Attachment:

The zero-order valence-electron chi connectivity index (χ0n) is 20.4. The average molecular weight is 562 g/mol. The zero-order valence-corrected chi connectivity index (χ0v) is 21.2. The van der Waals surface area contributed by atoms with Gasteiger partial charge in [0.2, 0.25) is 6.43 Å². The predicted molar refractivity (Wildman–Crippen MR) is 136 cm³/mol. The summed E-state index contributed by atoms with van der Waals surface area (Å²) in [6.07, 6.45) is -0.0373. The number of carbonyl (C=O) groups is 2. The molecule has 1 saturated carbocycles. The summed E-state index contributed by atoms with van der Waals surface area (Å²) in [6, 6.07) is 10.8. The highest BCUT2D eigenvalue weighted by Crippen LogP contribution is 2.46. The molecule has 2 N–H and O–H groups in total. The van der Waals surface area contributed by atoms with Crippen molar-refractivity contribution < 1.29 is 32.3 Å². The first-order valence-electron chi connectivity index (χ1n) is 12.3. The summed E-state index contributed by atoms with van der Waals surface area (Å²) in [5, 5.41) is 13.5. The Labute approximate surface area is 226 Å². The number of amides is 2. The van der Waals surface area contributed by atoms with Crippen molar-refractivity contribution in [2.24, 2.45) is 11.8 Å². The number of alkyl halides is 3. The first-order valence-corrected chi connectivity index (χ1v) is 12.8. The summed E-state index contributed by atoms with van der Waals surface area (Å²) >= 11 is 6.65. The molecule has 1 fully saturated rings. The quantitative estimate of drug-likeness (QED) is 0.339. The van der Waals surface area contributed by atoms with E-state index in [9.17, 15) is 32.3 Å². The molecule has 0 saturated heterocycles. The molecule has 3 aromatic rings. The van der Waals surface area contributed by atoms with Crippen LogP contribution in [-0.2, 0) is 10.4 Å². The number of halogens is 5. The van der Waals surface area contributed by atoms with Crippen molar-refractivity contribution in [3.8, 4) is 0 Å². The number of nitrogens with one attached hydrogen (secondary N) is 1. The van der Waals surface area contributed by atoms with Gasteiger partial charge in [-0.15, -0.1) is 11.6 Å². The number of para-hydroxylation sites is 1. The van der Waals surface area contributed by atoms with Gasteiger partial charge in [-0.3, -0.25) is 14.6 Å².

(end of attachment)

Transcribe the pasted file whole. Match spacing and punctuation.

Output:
The zero-order valence-electron chi connectivity index (χ0n) is 20.4. The average molecular weight is 562 g/mol. The zero-order valence-corrected chi connectivity index (χ0v) is 21.2. The van der Waals surface area contributed by atoms with Gasteiger partial charge in [0.2, 0.25) is 6.43 Å². The predicted molar refractivity (Wildman–Crippen MR) is 136 cm³/mol. The summed E-state index contributed by atoms with van der Waals surface area (Å²) in [6.07, 6.45) is -0.0373. The number of carbonyl (C=O) groups is 2. The molecule has 1 saturated carbocycles. The summed E-state index contributed by atoms with van der Waals surface area (Å²) in [6, 6.07) is 10.8. The highest BCUT2D eigenvalue weighted by Crippen LogP contribution is 2.46. The molecule has 2 N–H and O–H groups in total. The van der Waals surface area contributed by atoms with Crippen molar-refractivity contribution < 1.29 is 32.3 Å². The first-order valence-electron chi connectivity index (χ1n) is 12.3. The summed E-state index contributed by atoms with van der Waals surface area (Å²) in [5, 5.41) is 13.5. The Labute approximate surface area is 226 Å². The number of amides is 2. The van der Waals surface area contributed by atoms with Crippen molar-refractivity contribution in [2.24, 2.45) is 11.8 Å². The number of alkyl halides is 3. The first-order valence-corrected chi connectivity index (χ1v) is 12.8. The summed E-state index contributed by atoms with van der Waals surface area (Å²) >= 11 is 6.65. The molecule has 1 fully saturated rings. The quantitative estimate of drug-likeness (QED) is 0.339. The van der Waals surface area contributed by atoms with E-state index in [9.17, 15) is 32.3 Å². The molecule has 0 saturated heterocycles. The molecule has 3 aromatic rings. The van der Waals surface area contributed by atoms with Crippen LogP contribution in [-0.2, 0) is 10.4 Å². The number of halogens is 5. The van der Waals surface area contributed by atoms with Crippen molar-refractivity contribution in [3.8, 4) is 0 Å². The number of nitrogens with one attached hydrogen (secondary N) is 1. The van der Waals surface area contributed by atoms with Gasteiger partial charge in [-0.15, -0.1) is 11.6 Å². The number of para-hydroxylation sites is 1. The van der Waals surface area contributed by atoms with Gasteiger partial charge in [-0.3, -0.25) is 14.6 Å².